Falcon’s defense needs to put a cap on 49ers QB Colin Kaepernick
BY SEAN JENSEN email@example.com January 19, 2013 3:56PM
San Francisco 49ers quarterback Colin Kaepernick (7) against the Green Bay Packers during an NFC divisional playoff NFL football game in San Francisco, Saturday, Jan. 12, 2013. (AP Photo/Tony Avelar)
Updated: February 21, 2013 6:38AM
In trying to describe San Francisco 49ers quarterback Colin Kaepernick, Atlanta Falcons coach Mike Smith suggested he’s a cross between Russell Wilson and Cam Newton.
That bodes poorly for the Falcons.
The Falcons have the better record, and they’re playing at home, but the 49ers seemingly have a distinct advantage based on recent history. The Falcons’ defense took a considerable step backward from a year ago, dropping from 12th to 24th, and it has struggled against athletic, dual-threat quarterbacks.
The Falcons did well against Michael Vick and Robert Griffin III, who left the October game in the third quarter with a concussion. But they were shredded in two games against Newton and in the second half last weekend by Wilson.
Wilson rallied the Seattle Sea-hawks from a 20-0 halftime deficit to a 28-27 lead with 30 seconds left. The Seahawks lost on a 49-yard field goal by Matt Bryant, but Wilson finished with 60 rushing yards, including one touchdown, and completed 24 of 36 passes for 385 yards with two touchdowns and one interception.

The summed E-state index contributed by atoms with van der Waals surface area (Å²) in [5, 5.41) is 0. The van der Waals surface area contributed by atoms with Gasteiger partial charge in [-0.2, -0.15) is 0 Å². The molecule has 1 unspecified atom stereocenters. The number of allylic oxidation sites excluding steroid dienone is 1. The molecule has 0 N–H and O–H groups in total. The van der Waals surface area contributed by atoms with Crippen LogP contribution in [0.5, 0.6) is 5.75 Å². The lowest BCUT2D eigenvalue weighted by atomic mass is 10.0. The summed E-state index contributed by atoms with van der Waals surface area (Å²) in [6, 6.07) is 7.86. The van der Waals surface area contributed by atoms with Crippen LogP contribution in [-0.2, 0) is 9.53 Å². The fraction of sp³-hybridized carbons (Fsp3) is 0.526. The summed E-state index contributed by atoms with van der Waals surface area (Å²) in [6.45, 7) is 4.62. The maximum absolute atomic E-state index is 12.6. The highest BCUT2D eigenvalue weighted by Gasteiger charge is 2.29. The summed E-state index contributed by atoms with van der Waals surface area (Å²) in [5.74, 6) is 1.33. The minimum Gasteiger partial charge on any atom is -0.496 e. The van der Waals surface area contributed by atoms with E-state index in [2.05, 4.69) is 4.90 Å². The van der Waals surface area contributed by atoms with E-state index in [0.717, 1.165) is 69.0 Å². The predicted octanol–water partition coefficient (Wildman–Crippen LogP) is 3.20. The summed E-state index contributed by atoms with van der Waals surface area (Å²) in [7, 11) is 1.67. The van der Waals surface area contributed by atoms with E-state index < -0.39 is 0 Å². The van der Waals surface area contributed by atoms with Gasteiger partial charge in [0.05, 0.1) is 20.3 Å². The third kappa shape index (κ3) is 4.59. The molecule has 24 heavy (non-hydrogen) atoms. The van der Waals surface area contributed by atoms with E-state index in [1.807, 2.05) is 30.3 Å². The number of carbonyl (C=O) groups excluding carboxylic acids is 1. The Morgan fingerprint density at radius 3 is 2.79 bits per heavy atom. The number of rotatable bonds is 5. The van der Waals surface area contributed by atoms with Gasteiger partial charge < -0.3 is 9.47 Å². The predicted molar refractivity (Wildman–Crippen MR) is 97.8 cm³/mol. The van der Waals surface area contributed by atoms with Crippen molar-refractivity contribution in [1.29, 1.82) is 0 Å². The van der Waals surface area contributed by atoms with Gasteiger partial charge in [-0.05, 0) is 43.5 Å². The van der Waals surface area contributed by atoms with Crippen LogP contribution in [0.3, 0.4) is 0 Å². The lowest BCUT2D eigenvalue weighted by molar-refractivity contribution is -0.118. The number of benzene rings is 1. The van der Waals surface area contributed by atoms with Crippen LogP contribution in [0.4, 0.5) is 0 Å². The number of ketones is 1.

Newton, meanwhile, ran the ball 18 times for 202 yards and two touchdowns and completed 38 of 59 passes for 502 yards with four touchdowns and no interceptions in two games against the Falcons.
They haven’t faced Kaepernick, but he’s coming off a dominant performance against the Green Bay Packers, a team with a defense ranked considerably better than Atlanta’s. Kaepernick ran for 187 yards (a record for a quarterback), including two touchdowns, and he completed 17 of 31 passes for 263 yards with two touchdowns and one interception.
“I was definitely impressed with the way [Kaepernick] carried the team,’’ Falcons linebacker Sean Witherspoon said. ‘‘He did a great job of running as well as passing the ball. It’s something that you have to take your hat off to them, but it’s a great challenge, and I think we’ll be up for them.”
That, of course, would be a departure from the past.
Discipline and technique have been a recurring problem for the Falcons, and the 49ers have the offensive personnel — ranked 11th in the NFL — to exploit any defense. The 49ers boast a grinding back in Frank Gore, a Pro Bowl tight end in Vernon Davis, an emerging receiver in Michael Crabtree and arguably the league’s best offensive line.
Just ask Smith.
“No disrespect to any other teams, but this is the best offensive line we’ve faced all year,” Smith said. “They’re big, and they’re physical. They want to run the football.”
Falcons safety William Moore suggested this week that the defense needs to deliver a big shot on Kaepernick to slow him down.
“I don’t think that has any impact on me,” Kaepernick said. “Any defense, if they get a shot at a quarterback, they’re going to take it. That’s just part of football.”
For the Falcons, their best defense might be their offense.
But can Falcons quarterback Matt Ryan have a dominant performance against the 49ers’ fourth- ranked defense? He didn’t have any bulletin-board material, only respect for the unit.
“When you turn on the film, you see a really good defense,” Ryan said. “They are solid. They have six Pro Bowlers on defense who are extremely talented. They play as hard and as physical as anybody in the league.”